Roberto Bolaño was already deceased by the time his oeuvre reached English-reading audiences—first as a steady trickle of novellas from New Directions press that later grew to a great critical-commercial watershed with the translation of his award-winning book The Savage Detectives last spring—and as such, he came to American readers with a pre-packaged myth. Born in Chile in 1953, Bolaño lived a quintessentially literary-romantic life: globetrotting throughout Europe, Mexico, and South America; founding a youthful school of poetry called the “infrarealist” movement; drinking and taking drugs to such an extent that he apparently left teeth behind in every place he stayed; turning to fiction writing out of financial necessity (seriously) once he had children; and completing the slew of prose that constitutes his most enduring work under the specter of death, during a period of declining health that led to his eventual expiration from liver failure in 2003.*
The bio—Beats-style hard living and travel mixed with a Keats-style race against fate—makes for sexy lede copy, yes, but it also helps explain the unprecedented level of histrionic, effusive, gushing praise that has been piled on the most recent Bolaño translation, that of his posthumous 900-page enormo-novel 2666. In its themes, historical scope, characters, and ambition, 2666—which he purportedly put off cancer surgery to finish—certainly represents some kind of ultimate artistic statement on Bolaño’s part; but this self-styled masterpiece is also a frequently miserable reading experience, its occasional patches of beauty and insight crippled by its author’s juvenile and unforgivably nihilistic worldview. It’s hard to imagine another book this long and learned that nevertheless says so little about the world; equally difficult to think of a book that so romanticizes the literary life while systematically denying its readers even the slightest customary dividends that fiction affords—narrative, stylistic, moral, or otherwise. 2666 is often fascinating and occasionally exhilarating in the breathless manner of the superior Savage Detectives, but the chorus of decidedly un-critical hosannas feels more like the outcome of publisher Farrar, Straus and Giroux’s marketing muscle than any serious intellectual consideration of Bolaño’s work itself. (More raves available here, here, here, and here.)
2666 comprises five sections, ranging from 60 pages to almost 300, that were initially to be published as separate books but have now been bound together, which is appropriate as they share motifs, settings, and characters. All are ostensibly about different protagonists and are written with very minor stylistic variations, but it’s slightly misleading to read this as a five-part novel. 2666 actually resembles The Savage Detectives’ three-part form, which introduced its poet protagonists through a hanger-on’s journal entries in Part 1, waded through an extended middle section concerning events that followed the protagonists’ disappearance, and then resumed the journal in Part 3 to explain the mystifying truth. Here, Bolaño’s bookends are similarly literary—parts 1 and 5 concern the fictional German novelist Benno von Archimboldi—while the greater middle of 2666 lowers us into another elliptical detective story, here concerning hundreds of unsolved murders in a fictionalized Ciudad Juarez called Santa Teresa. The novel’s underlying tension is the implication that this writer's work and life somehow relate to the ongoing tragedy in the Sonora Desert, but by the time Bolaño gets there, in the final 15 pages, even this puzzle’s explanation has been made to seem small; the relationship between the two storylines explains everything and answers nothing, which is the only proper ending for a book so riddled with references to disappearance, oblivion, and nothingness.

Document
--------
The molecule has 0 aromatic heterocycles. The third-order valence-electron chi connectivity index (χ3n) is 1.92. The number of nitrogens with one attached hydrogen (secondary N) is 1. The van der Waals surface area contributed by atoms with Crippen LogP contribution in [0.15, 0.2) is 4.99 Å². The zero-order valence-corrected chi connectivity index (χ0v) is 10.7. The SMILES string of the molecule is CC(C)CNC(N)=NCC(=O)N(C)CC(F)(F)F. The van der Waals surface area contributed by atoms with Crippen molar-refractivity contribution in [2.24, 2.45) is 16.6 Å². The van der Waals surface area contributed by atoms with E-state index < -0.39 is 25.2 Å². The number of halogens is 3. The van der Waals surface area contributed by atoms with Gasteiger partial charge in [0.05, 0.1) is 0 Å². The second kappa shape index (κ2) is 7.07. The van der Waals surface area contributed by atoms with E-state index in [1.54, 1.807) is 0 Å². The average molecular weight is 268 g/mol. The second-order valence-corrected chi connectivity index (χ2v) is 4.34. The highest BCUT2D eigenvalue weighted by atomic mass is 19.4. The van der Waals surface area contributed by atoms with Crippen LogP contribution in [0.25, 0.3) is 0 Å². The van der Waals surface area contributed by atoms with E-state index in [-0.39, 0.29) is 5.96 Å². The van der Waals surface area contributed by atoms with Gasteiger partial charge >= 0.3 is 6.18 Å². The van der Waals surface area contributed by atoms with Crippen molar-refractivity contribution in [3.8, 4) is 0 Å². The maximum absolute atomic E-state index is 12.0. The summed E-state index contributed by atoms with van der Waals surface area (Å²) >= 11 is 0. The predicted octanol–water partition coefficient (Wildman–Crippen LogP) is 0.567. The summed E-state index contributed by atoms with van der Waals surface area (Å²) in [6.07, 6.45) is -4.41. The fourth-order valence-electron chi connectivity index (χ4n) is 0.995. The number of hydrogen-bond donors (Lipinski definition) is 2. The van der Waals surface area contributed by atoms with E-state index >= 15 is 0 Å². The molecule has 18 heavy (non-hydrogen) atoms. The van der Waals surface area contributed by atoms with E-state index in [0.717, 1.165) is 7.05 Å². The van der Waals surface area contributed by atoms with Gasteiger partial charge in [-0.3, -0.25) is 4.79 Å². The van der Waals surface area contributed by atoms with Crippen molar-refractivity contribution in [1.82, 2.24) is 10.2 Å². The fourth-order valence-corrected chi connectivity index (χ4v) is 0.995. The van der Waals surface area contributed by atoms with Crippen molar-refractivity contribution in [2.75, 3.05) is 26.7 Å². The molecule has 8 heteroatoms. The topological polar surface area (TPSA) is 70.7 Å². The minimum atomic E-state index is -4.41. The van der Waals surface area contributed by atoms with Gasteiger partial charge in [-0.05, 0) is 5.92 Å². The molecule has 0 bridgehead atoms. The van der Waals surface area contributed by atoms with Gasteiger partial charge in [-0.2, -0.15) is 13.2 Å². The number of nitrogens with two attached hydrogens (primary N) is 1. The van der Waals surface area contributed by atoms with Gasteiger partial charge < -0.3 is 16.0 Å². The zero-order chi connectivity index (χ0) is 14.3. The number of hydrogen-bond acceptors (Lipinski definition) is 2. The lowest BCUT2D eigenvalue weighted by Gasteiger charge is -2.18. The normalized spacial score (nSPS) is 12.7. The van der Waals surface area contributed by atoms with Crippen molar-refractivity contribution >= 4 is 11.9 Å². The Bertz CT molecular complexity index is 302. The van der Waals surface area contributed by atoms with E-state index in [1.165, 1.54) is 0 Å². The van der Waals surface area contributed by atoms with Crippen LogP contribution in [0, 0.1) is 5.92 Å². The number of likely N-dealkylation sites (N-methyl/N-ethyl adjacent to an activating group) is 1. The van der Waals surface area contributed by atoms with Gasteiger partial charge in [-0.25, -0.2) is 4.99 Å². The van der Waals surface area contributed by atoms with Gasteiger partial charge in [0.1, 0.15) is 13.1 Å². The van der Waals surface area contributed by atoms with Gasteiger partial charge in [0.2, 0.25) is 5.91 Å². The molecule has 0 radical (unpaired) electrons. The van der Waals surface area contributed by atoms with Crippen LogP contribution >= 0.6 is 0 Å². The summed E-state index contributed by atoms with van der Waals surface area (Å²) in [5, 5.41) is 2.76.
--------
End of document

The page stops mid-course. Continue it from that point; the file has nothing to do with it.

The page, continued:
Bolaño’s style is terse and arid, almost devoid of adjectives and direct access to his characters’ emotions. It’s a style reminiscent of Borges’ Universal History of Iniquity, an obvious influence that itself mimics sub-literary fare like detective novels and police reports. When Bolaño indulges his pure storytelling powers, his writing reaches an incredible pitch that feels simultaneously effortless, insinuative, and frightening—it’s a given that none of his stories end well. In those moments, he is the rare “literary” writer whose work breezes by. 2666’s first part, “The Part About the Critics,” freely dispatches this gift, resulting in some of my favorite Bolaño writing. Four pan-European critics—three men and one woman from France, Italy, Spain, and England, respectively—are introduced as they individually discover Archimboldi’s work, and they soon build a comradeship from occasional meetings at German literature conferences. The English woman finds herself in a love triangle between the Frenchman and Spanish scholar, and their cautious, confusing non-romance is so engrossing, to us and to them, that the true story is resigned to the background—thanks to their academic efforts, Archimboldi goes from cult unknown to perennial Nobel candidate. Bolaño’s characters are almost always writers, but in this section he most perfectly accentuates the simultaneous heroism and futility of writing itself—the way a novelist can consume a person’s entire intellectual and professional life yet remain secondary to that person’s own piddling romantic drama.